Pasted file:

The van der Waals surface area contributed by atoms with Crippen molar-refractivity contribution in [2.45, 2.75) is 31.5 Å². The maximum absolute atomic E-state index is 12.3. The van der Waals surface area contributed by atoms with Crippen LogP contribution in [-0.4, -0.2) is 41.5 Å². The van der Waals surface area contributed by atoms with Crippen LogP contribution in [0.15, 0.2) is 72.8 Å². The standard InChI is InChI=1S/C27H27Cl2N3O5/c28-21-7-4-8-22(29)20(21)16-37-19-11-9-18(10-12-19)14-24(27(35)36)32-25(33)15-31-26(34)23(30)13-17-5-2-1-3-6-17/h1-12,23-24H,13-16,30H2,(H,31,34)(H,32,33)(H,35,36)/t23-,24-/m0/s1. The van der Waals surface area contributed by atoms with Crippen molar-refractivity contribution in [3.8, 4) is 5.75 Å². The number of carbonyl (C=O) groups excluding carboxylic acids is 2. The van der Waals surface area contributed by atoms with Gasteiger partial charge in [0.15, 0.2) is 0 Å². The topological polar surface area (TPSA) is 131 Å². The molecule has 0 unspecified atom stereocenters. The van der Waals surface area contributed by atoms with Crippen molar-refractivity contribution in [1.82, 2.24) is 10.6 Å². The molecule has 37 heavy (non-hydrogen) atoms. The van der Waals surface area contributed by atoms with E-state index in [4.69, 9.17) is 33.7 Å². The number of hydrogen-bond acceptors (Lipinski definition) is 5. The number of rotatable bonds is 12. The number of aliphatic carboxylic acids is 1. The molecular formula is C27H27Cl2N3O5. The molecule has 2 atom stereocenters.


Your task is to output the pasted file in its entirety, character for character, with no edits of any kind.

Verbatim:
The van der Waals surface area contributed by atoms with Crippen molar-refractivity contribution in [2.45, 2.75) is 31.5 Å². The maximum absolute atomic E-state index is 12.3. The van der Waals surface area contributed by atoms with Crippen LogP contribution in [-0.4, -0.2) is 41.5 Å². The van der Waals surface area contributed by atoms with Crippen LogP contribution in [0.15, 0.2) is 72.8 Å². The standard InChI is InChI=1S/C27H27Cl2N3O5/c28-21-7-4-8-22(29)20(21)16-37-19-11-9-18(10-12-19)14-24(27(35)36)32-25(33)15-31-26(34)23(30)13-17-5-2-1-3-6-17/h1-12,23-24H,13-16,30H2,(H,31,34)(H,32,33)(H,35,36)/t23-,24-/m0/s1. The van der Waals surface area contributed by atoms with Crippen molar-refractivity contribution in [3.8, 4) is 5.75 Å². The number of carbonyl (C=O) groups excluding carboxylic acids is 2. The van der Waals surface area contributed by atoms with Gasteiger partial charge in [0.15, 0.2) is 0 Å². The topological polar surface area (TPSA) is 131 Å². The molecule has 0 unspecified atom stereocenters. The van der Waals surface area contributed by atoms with Crippen molar-refractivity contribution in [1.82, 2.24) is 10.6 Å². The molecule has 37 heavy (non-hydrogen) atoms. The van der Waals surface area contributed by atoms with E-state index in [4.69, 9.17) is 33.7 Å². The number of hydrogen-bond acceptors (Lipinski definition) is 5. The number of rotatable bonds is 12. The number of aliphatic carboxylic acids is 1. The molecular formula is C27H27Cl2N3O5. The molecule has 2 atom stereocenters.